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how to get Thread dumps  RSS feed

 
Ajay Xavier
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hi,

What are thread dumps? how to obtain it?

Regards,
Ajay.
 
Cp Baherwani
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A thread dump is a snapshot of calls made in the current thread. It can be used for backtracing or debug a method call.

Thread.dumpStack() prints the stack trace of the current thread.
 
Henry Wong
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Originally posted by Ajay Xavier:
hi,

What are thread dumps? how to obtain it?

Regards,
Ajay.


A "thread dump" is basically a stack trace of every thread in the JVM, at the time of the dump. It is generally useful, if you have exhausted every other option. It generates too much data for my liking.

Anyway, with Unix/Linux, you can obtain the dump by sending a signal 3 to the PID of the JVM. With Windows, I believe this can be obtained via a CNTRL-BREAK, in the command windows of the JVM.

Henry
 
Naseem Khan
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Originally posted by Henry Wong:

With Windows, I believe this can be obtained via a CNTRL-BREAK, in the command windows of the JVM.



Hi Henry, Could you please explain your above statement.

I mean how do I obtain stack trace of all threads on windows plateform. What CNTRL-BREAK mean?

Thanks in advance

Regards

Naseem
[ June 30, 2006: Message edited by: Naseem Khan ]
 
Henry Wong
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I mean how do I obtain stack trace of all threads on windows plateform. What CNTRL-BREAK mean?


Move/Click mouse focus to the command window that is running the JVM -- assuming that you started it from the command prompt.

While holding the control key, press the break key.

Henry
 
Ajay Xavier
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Anyway, with Unix/Linux, you can obtain the dump by sending a signal 3 to the PID of the JVM


can you please explain how to send a signal 3 to the PID of the JVM?
 
Henry Wong
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Originally posted by Ajay Xavier:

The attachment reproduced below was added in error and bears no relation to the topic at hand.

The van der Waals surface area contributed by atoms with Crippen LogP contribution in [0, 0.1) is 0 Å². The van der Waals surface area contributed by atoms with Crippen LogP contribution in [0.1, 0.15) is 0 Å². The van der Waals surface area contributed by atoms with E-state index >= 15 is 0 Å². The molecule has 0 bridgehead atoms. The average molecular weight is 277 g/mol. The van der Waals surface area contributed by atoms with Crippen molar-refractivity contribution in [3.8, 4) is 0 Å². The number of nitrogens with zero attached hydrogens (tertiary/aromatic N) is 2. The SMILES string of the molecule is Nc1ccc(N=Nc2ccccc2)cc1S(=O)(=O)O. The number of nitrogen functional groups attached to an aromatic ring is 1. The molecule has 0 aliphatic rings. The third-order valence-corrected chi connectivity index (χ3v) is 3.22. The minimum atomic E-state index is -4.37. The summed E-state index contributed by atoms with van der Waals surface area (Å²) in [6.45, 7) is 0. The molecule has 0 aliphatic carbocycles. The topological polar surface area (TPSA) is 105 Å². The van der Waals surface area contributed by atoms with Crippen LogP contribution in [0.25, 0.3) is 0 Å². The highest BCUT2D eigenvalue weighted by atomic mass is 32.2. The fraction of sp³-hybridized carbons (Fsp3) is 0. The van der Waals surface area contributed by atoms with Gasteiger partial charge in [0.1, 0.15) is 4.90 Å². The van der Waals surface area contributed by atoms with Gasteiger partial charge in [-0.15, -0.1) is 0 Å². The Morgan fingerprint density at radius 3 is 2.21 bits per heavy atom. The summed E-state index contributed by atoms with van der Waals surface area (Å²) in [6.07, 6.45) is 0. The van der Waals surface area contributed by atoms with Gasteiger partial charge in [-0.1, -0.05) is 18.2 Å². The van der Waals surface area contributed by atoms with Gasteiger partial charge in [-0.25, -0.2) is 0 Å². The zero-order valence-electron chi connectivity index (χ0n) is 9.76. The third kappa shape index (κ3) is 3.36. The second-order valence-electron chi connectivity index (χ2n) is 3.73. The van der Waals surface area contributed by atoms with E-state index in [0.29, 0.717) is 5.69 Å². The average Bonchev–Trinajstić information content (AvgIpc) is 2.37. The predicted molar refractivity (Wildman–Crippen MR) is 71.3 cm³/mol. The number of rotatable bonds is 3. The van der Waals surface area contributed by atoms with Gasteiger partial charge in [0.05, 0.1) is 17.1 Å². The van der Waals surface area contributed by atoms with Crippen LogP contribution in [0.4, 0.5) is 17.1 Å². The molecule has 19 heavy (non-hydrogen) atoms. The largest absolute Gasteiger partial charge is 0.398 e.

can you please explain how to send a signal 3 to the PID of the JVM?


Use the "ps" command to list the processes running. Go through the list to find the JVM that you want the thread dump of -- and take note of the process ID.

To send a signal 3, you need to use the kill command:

$ kill -3 <PID>

where <PID> is replaced with the actual process ID number that you obtained from the "ps" command.

BTW, it has been awhile since I did this... but I am 99.44% sure it's a signal 3...

Henry
[ June 30, 2006: Message edited by: Henry Wong ]
 
Naseem Khan
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Thanks Henry. With your help, I am able to see the stackTrace of all threads.

Here is the stack trace which I got from command prompt on windows 2k plateform.



Actually I was not able to search break key on my keyboard. I pulled out my keyboard and finally on encyclopedia I got pause and break same key.


Naseem
 
Ajay Xavier
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$ kill -3 <PID>


The process gets killed but the thread dump is not getting printed. will it get printed in the console or written to some log file.

Regards,
Ajay.
 
Ken Blair
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A brief Google tells me that Henry was correct. The thread dump should be in dump-out.log. Where that log file is created I don't know, but based upon experience I would say it's probably in the folder the process was started from.
 
Ken Blair
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Apparently it's platform dependent. When I send signal 3 to one of my XMLRPC servers on one of our Linux boxes I get the dump scrolled in the terminal window. I'll paste it so you have some idea of what it might look like:

 
Henry Wong
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Originally posted by Ajay Xavier:


The process gets killed but the thread dump is not getting printed. will it get printed in the console or written to some log file.

Regards,
Ajay.


The process should actually *not* terminate. A signal 3 should only cause a thread dump. The JVM should continue running.

Don't know about all cases, but when I did this for Solaris and Redhat, it just went to wherever the JVM was sending output to.

Henry
 
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